The interior is a supreme example of early English Gothic, the long nave punctuated by a dramatic “scissor arch”, one of three that were constructed in 1338 to take the extra weight of the newly built tower. Beyond the arch, there are some gnarled old tombs to be seen in the aisles of the Quire, at the end of which is the richly coloured stained glass of the fourteenth-century Lady Chapel. The capitals and corbels of the transepts hold some amusing narrative carvings – look out for the men with toothache and an old man caught pilfering an orchard – and, in the north transept, there’s a 24-hour astronomical clock dating from 1390. From his seat high up on the right of the clock, a figure known as Jack Blandiver kicks a couple of bells every quarter-hour, heralding the appearance of a pair of jousting knights charging at each other, and on the hour he strikes the bell in front of him.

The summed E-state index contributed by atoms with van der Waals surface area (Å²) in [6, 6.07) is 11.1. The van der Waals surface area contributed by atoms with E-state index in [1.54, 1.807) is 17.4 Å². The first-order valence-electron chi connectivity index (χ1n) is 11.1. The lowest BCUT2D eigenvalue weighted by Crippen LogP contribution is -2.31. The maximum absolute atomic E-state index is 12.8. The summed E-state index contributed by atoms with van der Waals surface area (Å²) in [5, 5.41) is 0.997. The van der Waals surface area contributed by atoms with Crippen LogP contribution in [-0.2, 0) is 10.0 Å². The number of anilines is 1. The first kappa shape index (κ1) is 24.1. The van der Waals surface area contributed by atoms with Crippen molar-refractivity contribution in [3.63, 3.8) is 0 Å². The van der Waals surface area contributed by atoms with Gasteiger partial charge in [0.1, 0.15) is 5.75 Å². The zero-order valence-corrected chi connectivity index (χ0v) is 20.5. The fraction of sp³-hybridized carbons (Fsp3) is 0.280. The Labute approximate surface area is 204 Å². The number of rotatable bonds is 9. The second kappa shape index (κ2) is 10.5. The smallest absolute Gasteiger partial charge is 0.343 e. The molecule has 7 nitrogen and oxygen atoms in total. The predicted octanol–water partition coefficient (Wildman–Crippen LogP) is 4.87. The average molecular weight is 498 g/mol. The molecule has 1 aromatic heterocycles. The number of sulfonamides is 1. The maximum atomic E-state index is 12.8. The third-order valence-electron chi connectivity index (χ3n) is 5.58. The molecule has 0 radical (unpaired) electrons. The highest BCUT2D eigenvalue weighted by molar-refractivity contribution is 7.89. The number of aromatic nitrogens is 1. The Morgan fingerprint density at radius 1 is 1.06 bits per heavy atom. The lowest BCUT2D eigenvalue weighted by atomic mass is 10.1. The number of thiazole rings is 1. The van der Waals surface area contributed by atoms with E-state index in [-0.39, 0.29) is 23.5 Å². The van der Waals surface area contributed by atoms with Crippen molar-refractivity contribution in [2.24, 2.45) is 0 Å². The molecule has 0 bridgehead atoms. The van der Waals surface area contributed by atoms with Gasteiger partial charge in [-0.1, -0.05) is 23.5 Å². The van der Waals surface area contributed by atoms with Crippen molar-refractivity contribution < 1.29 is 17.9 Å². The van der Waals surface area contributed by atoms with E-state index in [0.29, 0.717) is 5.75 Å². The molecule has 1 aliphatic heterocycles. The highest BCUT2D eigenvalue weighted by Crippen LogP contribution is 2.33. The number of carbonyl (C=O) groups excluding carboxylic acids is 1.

Hidden from sight until you pass into its spacious close from the central Market Place, Wells Cathedral presents a majestic spectacle, the broad lawn of the former graveyard providing a perfect foreground. The west front teems with some three hundred thirteenth-century figures of saints and kings, once brightly painted and gilded, though their present honey tint has a subtle splendour of its own. The facade was constructed about fifty years after work on the main building was begun in 1180.